In a decision that impacts the past, present and future of one of the most popular golf balls in the history of the game, a jury in U.S. District Court in Delaware today ruled in favor of the Callaway Golf Company on eight of nine claims involving patents related to the solid-core golf ball technology found in Titleist's Pro V1.
"We are very pleased with the jury's verdict in our trial in Delaware against Acushnet," said Michèle Szynal, VP of Communications for Callaway. "We have now established in court that our golf ball patents are valid and that Titleist Pro V1 golf balls infringe those patents. We will immediately start the process of requesting an appropriate remedy, including injunctive relief and damages." However, while the decision is potentially damaging to Acushnet, do not expect to see Pro V1s being pulled off the shelves anytime soon.
While Acushnet awaits the court's judgment on damages, the company issued a statement suggesting that things are far from over. "The jury's mixed decision has created ambiguity that will have to be resolved post-trial," said Joseph Nauman, Acushnet Company executive vice president, corporate and legal. "The patents at issue are directed to multi-layer, solid construction golf balls with urethane outer covers and we continue to believe that we will ultimately prevail in having all claims of the Spalding [Callaway purchased Spalding in 2003] patents found invalid. Our confidence is supported by recent decisions taken by the U.S. Patent and Trademark Office (PTO). Specifically, on January 17, 2006, before this lawsuit was filed, we asked the PTO to re-examine each of the four asserted patents. In early 2007, initial office actions from the PTO found all claims of all four patents to be invalid. Just last month, the PTO issued a second office action on one of the patents, again determining it to be invalid. We are awaiting favorable action on the other three. This pivotal information was not allowed into evidence by the Court. We believe that the PTO determination is correct and are confident that the Court and PTO will render final decisions that these patents are invalid, utilize no new technology and should never have been originally granted."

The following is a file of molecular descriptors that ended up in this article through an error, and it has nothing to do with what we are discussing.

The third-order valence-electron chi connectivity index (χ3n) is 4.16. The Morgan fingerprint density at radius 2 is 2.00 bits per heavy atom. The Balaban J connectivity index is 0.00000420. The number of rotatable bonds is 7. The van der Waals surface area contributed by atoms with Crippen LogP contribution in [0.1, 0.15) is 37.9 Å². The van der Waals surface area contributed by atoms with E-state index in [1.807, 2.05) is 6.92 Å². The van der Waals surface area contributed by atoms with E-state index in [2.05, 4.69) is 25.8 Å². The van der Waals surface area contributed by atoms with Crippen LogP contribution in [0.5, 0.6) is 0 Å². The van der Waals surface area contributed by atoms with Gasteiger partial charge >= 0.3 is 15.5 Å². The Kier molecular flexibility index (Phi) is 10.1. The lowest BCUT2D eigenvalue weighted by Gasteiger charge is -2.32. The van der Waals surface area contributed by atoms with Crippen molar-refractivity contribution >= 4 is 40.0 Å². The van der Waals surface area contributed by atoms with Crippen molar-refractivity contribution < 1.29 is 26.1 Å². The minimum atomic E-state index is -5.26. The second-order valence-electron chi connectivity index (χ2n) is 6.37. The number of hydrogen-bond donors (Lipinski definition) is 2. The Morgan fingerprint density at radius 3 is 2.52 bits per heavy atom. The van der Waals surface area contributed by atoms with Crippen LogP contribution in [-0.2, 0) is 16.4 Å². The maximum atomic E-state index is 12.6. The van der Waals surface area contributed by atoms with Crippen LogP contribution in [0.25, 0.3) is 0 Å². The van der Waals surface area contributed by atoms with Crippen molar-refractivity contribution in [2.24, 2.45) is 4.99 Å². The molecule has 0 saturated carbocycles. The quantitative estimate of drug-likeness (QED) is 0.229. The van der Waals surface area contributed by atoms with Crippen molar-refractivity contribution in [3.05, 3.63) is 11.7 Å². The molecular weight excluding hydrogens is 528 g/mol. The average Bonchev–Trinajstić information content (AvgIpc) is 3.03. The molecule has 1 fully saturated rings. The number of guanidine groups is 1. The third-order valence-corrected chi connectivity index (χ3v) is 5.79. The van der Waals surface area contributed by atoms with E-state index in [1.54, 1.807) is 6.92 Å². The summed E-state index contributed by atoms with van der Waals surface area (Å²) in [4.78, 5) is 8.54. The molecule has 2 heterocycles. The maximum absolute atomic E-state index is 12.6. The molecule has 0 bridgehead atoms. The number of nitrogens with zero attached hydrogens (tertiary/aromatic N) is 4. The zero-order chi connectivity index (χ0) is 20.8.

The suit, originally brought on Feb. 9, 2006, centered on intellectual property referred to in the complaint as "the Sullivan patents." The technology at issue focused primarily on the construction of a multilayer ball with a solid core and a polyurethane cover. Acushnet said it received its first patent covering this technology on March 3, 1999 while the oldest of the four Callaway patents at issue was not filed until December 12, 1999 and issued on March 15, 2001. The other three patents were filed in 2001. The Callaway patents were acquired in 2003 when the company purchased Top-Flite Golf from bankruptcy. The Pro V1 was introduced at the Invensys Classic on October 12, 2000.
The complaint stated the Pro V1 line of balls has generated nearly $1 billion in sales "by incorporating the technology disclosed in the Sullivan patents."